Getting the Nod

Almost two months have passed since I got the PC (pilot in command) talk. In the meantime, I have spent hours preparing; answering personal questions about the importance of being a PC and studying to ensure I could pass the test. My plan was to get to a point where I would be ready for the job about half way through the deployment. It seems things have come together as planned.

While I was troubleshooting the our personal Internet system one night last week, the pilot who talked to me last month about my progress paid me a visit. Amid the network cables and new RJ45 connectors, he sat down and began to talk.

"Just wanted to let you know that there was another PC meeting and your name came up again ... blah blah blah."

I was not paying close attention to his words because people were yelling to me as I labeled network cables and tried to make sense of the system layout. I heard him talking, but my attention was focused elsewhere. Then it struck me, he just said I would be next to train for becoming a PC. I stopped what I was doing and had to ask him, "Say again?"

"Its been decided you will train for pilot in command, starting tomorrow. You're ready."

All I could think about from then on was my upcoming performance. How much pressure would the instructor pilots impart on me while in the cockpit? How long would the interrogations last? What will the training involve?

By Bert Stover |  August 2, 2006; 7:00 AM ET  | Category:  Al Taqaddum, Iraq
Previous: Should I Become a Pilot in Command? | Next: PC Training Begins

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Bert
You must be an "NB"!!
Not a "wannabe" and definitely not an "NNST"
Bert you have the best IP's that you will ever find!!
Listen to them extract as much knowledge, from those IPs, that you can about the aircraft, its' systems and how it preforms, because as you listen to them and learn from them they will make you an excelent PC.

Posted by: dawg28 | August 2, 2006 08:46 AM

Proud of you, kiddo! You have a strong sense of responsibility. I know you'll take good care of your crew. You're in my prayers.

Posted by: MamaBear | August 2, 2006 10:43 AM

Bert, Way to Go! Learn and grow with your new challenges!

Posted by: KR | August 2, 2006 11:51 AM

Nice work, Berto. Keep doing your thing, and know that you've got an NYC trip waiting for you when you return.

Posted by: Guiney | August 2, 2006 12:10 PM

it is very nice to hear you guys are getting tecnology info and studies

Posted by: Dr.Q | August 2, 2006 12:24 PM

Congratulations! Surely you are ready to accept the challenge. The other guys would not want to put their lives and those of their crew in jeopardy by having an idiot assume such an important role. Now it's up to you to prove that their confidence was well placed. I must confess that I do live a little vicariously through you and your experiences as a chopper pilot. When I was in college, I was enrolled in the ROTC program and had planned to do what you are now doing. Two months before getting my butter bars, I came down with cancer. Fortunately I was able to overcome and beat the odds, but that stopped my military ambitions in their tracks. I tried to get back in, but was not allowed to continue because of the military regs. To make a long story short, take every detail in and enjoy what you have. Some of us didn't get that chance. I'm sure that there are a lot of other guys and gals that had their heart set on doing what you are doing but for one reason or another were unable to see their dreams come true. You are being provided an exceptional opportunity, so don't screw it up. Your instructors actually have learned a thing or two that they are willing to share with you so don't disparage their teachings. One of these days you'll pull one of their tricks out of your hat and say, "That old coot actually knew what he was talking about!" When that happens, thank him if you can or say a little prayer for him. Continue the fine job you're doing.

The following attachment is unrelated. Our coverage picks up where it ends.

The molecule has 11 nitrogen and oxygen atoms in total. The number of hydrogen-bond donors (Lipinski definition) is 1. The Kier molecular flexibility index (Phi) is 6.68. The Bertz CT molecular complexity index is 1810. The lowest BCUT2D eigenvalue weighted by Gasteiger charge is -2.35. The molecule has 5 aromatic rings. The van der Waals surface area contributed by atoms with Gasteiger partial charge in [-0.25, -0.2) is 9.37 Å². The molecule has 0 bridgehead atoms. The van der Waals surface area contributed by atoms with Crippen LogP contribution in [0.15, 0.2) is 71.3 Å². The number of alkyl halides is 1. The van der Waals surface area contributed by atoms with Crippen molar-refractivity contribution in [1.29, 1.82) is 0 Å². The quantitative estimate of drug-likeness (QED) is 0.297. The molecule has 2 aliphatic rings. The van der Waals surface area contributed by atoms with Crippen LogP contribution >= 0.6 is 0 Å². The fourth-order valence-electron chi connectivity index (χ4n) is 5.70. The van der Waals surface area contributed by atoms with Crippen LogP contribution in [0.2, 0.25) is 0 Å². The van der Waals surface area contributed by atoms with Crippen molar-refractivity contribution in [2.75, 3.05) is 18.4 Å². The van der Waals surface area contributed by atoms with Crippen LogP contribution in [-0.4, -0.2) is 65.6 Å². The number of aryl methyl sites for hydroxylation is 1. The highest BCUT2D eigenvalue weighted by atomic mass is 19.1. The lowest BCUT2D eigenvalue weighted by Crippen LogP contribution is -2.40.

Posted by: James | August 2, 2006 12:29 PM

Congrats on moving to the next step Bert! You will be fine. Remember - trust in your abilities - the others wouldn't have given you "the Nod" if they didnt see that you were ready!

Tell your Commander I said hey! I sent you guys a treat (care of your C.O) it should be there soon. Enjoy.

Posted by: CW3 Gordon Cimoli | August 2, 2006 05:33 PM

Bert,

You seem to be a guy with few strings attached at home. Therefore, your deployment may not be as difficult as some of your comrades...Speculation of course, correct me if I am wrong. What I am getting at is, how are the other folks, with kids and such back home, getting along over there?
One of my friends is with you and he does have a young family back here. I'd like to hear how he, and those in similar situations, are handling it.

Posted by: Bill | August 2, 2006 10:00 PM

Congratulations! My prayers are with you. Another stellar performance! The one thing I loved about the AF, I was always pushed to and beyond my limits. This is the only way I matured and succeeded. In addition, I had the confidence of my superiors. What a great life!

Posted by: aces | August 3, 2006 10:10 AM

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